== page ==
Suzanne Fields

When the Germans found out from Edward Snowden that America's National Security Agency had spied on Germany, an outraged German artist projected onto a wall at the American embassy the words "United Stasi of America." Chancellor Angela Merkel was not so outraged. She said that American and German intelligence services had been working together in the service of the security of both countries.

The comparison to the Stasi was absurd, particularly to Frau Merkel, who grew up in the East and who knew well the efficiency and extent of Stasi surveillance. When I was in Berlin earlier this month, the old Stasi prison opened a permanent exhibit revealing just how the victims of the Stasi suffered. The Berlin-Hohenschonhausen Memorial exhibition shows the horrible conditions where innocents and dissidents were incarcerated.

The Stasi infiltrated every corner of ordinary life. It was both a secret service and a secret police, a powerful combine for invading the private lives of everyone through its ugly network of neighbors, friends and even families who spied on each other. The Stasi employed more than 91,000 full-time employees with 189,000 "unofficial employees," informal informers from all parts of society who supplied information about everyone they knew.

"Workers wrote reports about their colleagues, teenagers about their fellow classmates, soldiers about their comrades," says Miriamne Fields, the English translator for the exhibition (and, coincidentally, my daughter). "Friends betrayed friends, and sometimes family spied on each other."

When the Berlin Wall began to crumble, assisted by those escaping from behind the Iron Curtain, the Stasi went to work to destroy the evidence of their evil. But like a computer hard drive that is all but impossible to erase, all that Stasi paper couldn't be shredded. The task made more difficult by the shoddily constructed German shredding machinery. Like figures in a comedy whose disguises fall away when hotly pursued, Stasi employees were reduced to tearing up the paper records with bare hands and stuffing millions of bits and pieces into 16,000 plastic garbage bags, ironic vessels of their nasty work.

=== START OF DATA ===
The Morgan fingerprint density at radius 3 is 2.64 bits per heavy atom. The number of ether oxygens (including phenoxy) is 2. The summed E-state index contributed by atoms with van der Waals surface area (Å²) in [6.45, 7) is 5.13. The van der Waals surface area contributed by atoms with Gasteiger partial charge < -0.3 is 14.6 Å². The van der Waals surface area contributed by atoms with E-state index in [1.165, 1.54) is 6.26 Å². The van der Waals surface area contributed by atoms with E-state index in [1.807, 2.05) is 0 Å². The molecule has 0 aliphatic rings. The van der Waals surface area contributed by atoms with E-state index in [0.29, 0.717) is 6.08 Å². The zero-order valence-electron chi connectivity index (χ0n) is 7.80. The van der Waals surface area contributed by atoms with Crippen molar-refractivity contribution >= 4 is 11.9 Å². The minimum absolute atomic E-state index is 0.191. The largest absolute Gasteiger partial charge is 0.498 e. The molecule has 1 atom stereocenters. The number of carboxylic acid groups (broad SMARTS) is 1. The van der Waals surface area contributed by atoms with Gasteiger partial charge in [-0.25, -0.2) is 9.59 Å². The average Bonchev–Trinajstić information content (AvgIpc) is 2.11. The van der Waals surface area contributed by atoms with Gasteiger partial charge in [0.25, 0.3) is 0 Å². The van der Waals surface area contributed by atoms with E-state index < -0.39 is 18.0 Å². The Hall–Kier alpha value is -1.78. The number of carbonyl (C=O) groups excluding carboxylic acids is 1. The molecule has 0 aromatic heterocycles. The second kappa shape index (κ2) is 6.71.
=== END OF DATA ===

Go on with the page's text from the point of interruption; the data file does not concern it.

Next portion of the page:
Their pre-tech primitive filing system of scraps and snippets was left behind in Stasi offices when the spies fled the freedom posse. The shreds, however, were rescued and modern digital scanners are archiving the tattered remnants. Technicians at the Berlin Fraunhofer Institute have built an "e-Puzzler" that can piece together the paper fragments into coherent documents. This is "cutting edge" technology, literally and figuratively, and will enable surviving victims of the Stasi to find out who informed on them.

Suzanne Fields

Suzanne Fields is currently working on a book that will revisit John Milton's 'Paradise Lost.'

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